Pvt. Slovik’s apprehension turned into action.  He asked his commander what the consequences would be if he fled. He was told that he would be charged with desertion.  Pvt Slovik deserted.

He surrendered to a nearby unit with a handwritten note  on October 8, 1944.  The note is quoted in part at the outset of this post.  He was returned to the 109th on October 9, 1944.  The Commander instructed him to destroy the note, which would be incriminating in a case against him.  Pvt. Slovik refused.  On October 19, 1944, Pvt. Slovik was charged with deserting twice, one for the period where he joined the Canadian military forces, the other for his surrender to a nearby American Army unit.

Before trial, Pvt. Slovik was offered a deal: if he went to the front lines, he would not be prosecuted.  He refused the offer and was subsequently tried for desertion.  At trial, he was found guilty and sentenced to death.  His case was reviewed by Brigadier General E.C. McNeil, the senior Judge Advocate General in Europe during the War.  General McNeil commented:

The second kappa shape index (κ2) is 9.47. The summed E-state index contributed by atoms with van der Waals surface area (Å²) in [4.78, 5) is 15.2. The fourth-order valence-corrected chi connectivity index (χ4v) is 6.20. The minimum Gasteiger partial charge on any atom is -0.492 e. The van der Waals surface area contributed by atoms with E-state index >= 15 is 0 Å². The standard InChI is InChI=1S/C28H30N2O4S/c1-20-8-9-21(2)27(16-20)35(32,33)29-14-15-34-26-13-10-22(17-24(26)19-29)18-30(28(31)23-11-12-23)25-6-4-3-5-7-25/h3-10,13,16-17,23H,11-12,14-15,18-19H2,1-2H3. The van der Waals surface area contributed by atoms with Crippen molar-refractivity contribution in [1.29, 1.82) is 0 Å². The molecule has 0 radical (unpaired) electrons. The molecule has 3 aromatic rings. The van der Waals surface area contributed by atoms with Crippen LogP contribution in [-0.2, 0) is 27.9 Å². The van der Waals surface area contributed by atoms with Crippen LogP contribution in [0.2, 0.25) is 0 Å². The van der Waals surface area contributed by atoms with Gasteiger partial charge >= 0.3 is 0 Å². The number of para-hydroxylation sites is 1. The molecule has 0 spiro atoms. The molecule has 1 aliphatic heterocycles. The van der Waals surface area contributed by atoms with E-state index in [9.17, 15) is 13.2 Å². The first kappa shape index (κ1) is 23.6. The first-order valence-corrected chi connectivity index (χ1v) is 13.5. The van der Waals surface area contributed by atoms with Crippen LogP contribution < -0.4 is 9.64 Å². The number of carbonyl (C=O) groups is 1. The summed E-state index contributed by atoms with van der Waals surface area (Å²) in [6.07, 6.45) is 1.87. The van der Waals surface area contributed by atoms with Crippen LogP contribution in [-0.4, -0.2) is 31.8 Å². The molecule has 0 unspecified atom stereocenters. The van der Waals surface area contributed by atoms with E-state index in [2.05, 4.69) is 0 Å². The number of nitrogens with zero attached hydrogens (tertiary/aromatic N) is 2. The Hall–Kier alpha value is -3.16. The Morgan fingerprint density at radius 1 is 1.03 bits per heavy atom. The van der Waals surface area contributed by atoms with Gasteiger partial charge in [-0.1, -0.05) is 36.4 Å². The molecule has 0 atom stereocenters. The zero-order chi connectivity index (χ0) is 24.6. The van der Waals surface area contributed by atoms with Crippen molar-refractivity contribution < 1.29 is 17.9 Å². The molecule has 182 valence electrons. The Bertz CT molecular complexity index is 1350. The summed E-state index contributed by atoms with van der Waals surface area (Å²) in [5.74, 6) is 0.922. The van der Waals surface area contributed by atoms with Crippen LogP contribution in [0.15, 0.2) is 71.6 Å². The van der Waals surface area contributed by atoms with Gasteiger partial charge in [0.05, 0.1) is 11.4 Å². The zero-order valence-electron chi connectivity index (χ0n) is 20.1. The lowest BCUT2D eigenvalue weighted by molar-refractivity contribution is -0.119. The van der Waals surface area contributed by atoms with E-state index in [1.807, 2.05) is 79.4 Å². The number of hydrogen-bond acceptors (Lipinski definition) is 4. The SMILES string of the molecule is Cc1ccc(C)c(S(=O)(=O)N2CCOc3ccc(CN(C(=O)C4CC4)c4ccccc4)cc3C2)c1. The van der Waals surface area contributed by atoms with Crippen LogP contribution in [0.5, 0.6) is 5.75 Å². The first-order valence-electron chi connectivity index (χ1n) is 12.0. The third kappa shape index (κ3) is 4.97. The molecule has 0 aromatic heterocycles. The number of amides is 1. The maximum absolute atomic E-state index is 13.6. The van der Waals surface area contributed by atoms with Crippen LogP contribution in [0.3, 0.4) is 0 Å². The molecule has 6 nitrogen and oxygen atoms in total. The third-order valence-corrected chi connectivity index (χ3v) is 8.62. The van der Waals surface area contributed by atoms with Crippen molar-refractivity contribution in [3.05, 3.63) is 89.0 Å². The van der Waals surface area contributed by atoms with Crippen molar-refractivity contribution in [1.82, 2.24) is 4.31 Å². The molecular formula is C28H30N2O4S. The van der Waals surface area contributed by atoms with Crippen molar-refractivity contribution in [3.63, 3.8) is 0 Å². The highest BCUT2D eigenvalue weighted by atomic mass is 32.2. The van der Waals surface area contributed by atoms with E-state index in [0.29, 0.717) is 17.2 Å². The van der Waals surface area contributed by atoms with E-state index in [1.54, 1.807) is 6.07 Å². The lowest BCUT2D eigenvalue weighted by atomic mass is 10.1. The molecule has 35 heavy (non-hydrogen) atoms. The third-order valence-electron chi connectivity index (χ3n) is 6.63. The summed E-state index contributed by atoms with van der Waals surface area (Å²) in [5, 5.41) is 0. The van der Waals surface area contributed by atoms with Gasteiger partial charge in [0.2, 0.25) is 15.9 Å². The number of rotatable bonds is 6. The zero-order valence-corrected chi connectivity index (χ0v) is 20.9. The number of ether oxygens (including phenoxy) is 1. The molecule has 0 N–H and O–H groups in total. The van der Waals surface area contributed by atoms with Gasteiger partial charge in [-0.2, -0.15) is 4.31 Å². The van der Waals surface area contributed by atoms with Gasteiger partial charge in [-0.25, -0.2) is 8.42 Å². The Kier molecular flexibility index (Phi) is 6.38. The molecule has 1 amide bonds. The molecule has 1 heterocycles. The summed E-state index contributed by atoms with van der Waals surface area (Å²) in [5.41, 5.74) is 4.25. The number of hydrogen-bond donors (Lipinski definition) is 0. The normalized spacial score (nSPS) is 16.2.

…In this case, the extreme penalty of death appears warranted.  This soldier had performed no front line duty.  He deserted from his group…His subsequent conduct adjudged was more severe than he anticipated, but the imposition of a less severe sentence would only have accomplished the accused’s purpose in securing his incarceration and consequent freedom from the dangers which so many of our armed forces are required to face daily…

General Eisenhower confirmed the sentence and ordered Pvt. Slovik’s execution by firing squad on January 23, 1945.  On January 31, 1945, Pvt. Slovik was executed for desertion.  He was the first to be executed for deserting during wartime since the Civil War; he remains the last, too.  Even Sergeant Charles Jenkins, who deserted the Army in 1965–he crossed the Demilitarized Zone into North Korea and did not return to the United States until 2004–was sentenced to only 30 days’ confinement.

Pvt. Slovik had to make a difficult decision.  He could face death by fighting, or face death by deserting.  He deserted.  But not because he feared death.  What he really feared was fate:

Slovik told the attending priest that he hadn’t been afraid to die; he’d feared the randomness of death in battle: “I guess that’s what I couldn’t take–that uncertainty”

Pvt. Eddie Slovik

Pvt. Eddie Slovik
February 18, 1920 – January 31, 1945


Allen Pusey; January 31, 1945: Pvt. Eddie Slovik Executed, available at: http://www.abajournal.com/magazine/article/january_31_1945_pvt._eddie_slovik_executed/